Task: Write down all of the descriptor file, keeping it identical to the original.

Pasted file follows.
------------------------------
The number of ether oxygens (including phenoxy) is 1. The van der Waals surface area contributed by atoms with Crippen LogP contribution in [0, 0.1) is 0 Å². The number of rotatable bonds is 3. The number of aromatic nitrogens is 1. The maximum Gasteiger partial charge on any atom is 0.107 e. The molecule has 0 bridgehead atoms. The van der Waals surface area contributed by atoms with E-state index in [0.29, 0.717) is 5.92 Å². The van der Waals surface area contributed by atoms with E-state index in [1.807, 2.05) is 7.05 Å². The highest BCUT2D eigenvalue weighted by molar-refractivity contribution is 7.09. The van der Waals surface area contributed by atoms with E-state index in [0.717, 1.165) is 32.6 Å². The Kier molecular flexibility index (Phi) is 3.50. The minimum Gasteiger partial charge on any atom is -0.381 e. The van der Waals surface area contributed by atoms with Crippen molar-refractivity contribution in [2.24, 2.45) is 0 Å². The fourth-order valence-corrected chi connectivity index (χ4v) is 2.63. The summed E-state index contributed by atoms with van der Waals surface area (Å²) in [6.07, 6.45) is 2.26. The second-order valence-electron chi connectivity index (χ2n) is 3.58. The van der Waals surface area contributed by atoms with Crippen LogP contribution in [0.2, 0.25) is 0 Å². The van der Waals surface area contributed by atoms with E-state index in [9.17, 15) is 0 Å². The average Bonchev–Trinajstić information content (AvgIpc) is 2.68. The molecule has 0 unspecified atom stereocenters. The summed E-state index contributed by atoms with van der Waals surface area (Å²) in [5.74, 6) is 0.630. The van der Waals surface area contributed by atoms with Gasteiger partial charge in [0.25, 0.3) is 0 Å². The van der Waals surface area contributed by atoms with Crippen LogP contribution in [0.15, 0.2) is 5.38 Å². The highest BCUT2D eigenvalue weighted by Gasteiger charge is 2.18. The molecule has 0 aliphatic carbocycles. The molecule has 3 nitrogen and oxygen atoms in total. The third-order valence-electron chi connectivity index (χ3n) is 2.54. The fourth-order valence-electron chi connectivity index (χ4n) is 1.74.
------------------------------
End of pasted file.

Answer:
The number of ether oxygens (including phenoxy) is 1. The van der Waals surface area contributed by atoms with Crippen LogP contribution in [0, 0.1) is 0 Å². The number of rotatable bonds is 3. The number of aromatic nitrogens is 1. The maximum Gasteiger partial charge on any atom is 0.107 e. The molecule has 0 bridgehead atoms. The van der Waals surface area contributed by atoms with E-state index in [0.29, 0.717) is 5.92 Å². The van der Waals surface area contributed by atoms with E-state index in [1.807, 2.05) is 7.05 Å². The highest BCUT2D eigenvalue weighted by molar-refractivity contribution is 7.09. The van der Waals surface area contributed by atoms with E-state index in [0.717, 1.165) is 32.6 Å². The Kier molecular flexibility index (Phi) is 3.50. The minimum Gasteiger partial charge on any atom is -0.381 e. The van der Waals surface area contributed by atoms with Crippen molar-refractivity contribution in [2.24, 2.45) is 0 Å². The fourth-order valence-corrected chi connectivity index (χ4v) is 2.63. The summed E-state index contributed by atoms with van der Waals surface area (Å²) in [6.07, 6.45) is 2.26. The second-order valence-electron chi connectivity index (χ2n) is 3.58. The van der Waals surface area contributed by atoms with Crippen LogP contribution in [0.2, 0.25) is 0 Å². The van der Waals surface area contributed by atoms with E-state index in [9.17, 15) is 0 Å². The average Bonchev–Trinajstić information content (AvgIpc) is 2.68. The molecule has 0 unspecified atom stereocenters. The summed E-state index contributed by atoms with van der Waals surface area (Å²) in [5.74, 6) is 0.630. The van der Waals surface area contributed by atoms with Gasteiger partial charge in [0.25, 0.3) is 0 Å². The van der Waals surface area contributed by atoms with Crippen LogP contribution in [0.15, 0.2) is 5.38 Å². The highest BCUT2D eigenvalue weighted by Gasteiger charge is 2.18. The molecule has 0 aliphatic carbocycles. The molecule has 3 nitrogen and oxygen atoms in total. The third-order valence-electron chi connectivity index (χ3n) is 2.54. The fourth-order valence-electron chi connectivity index (χ4n) is 1.74.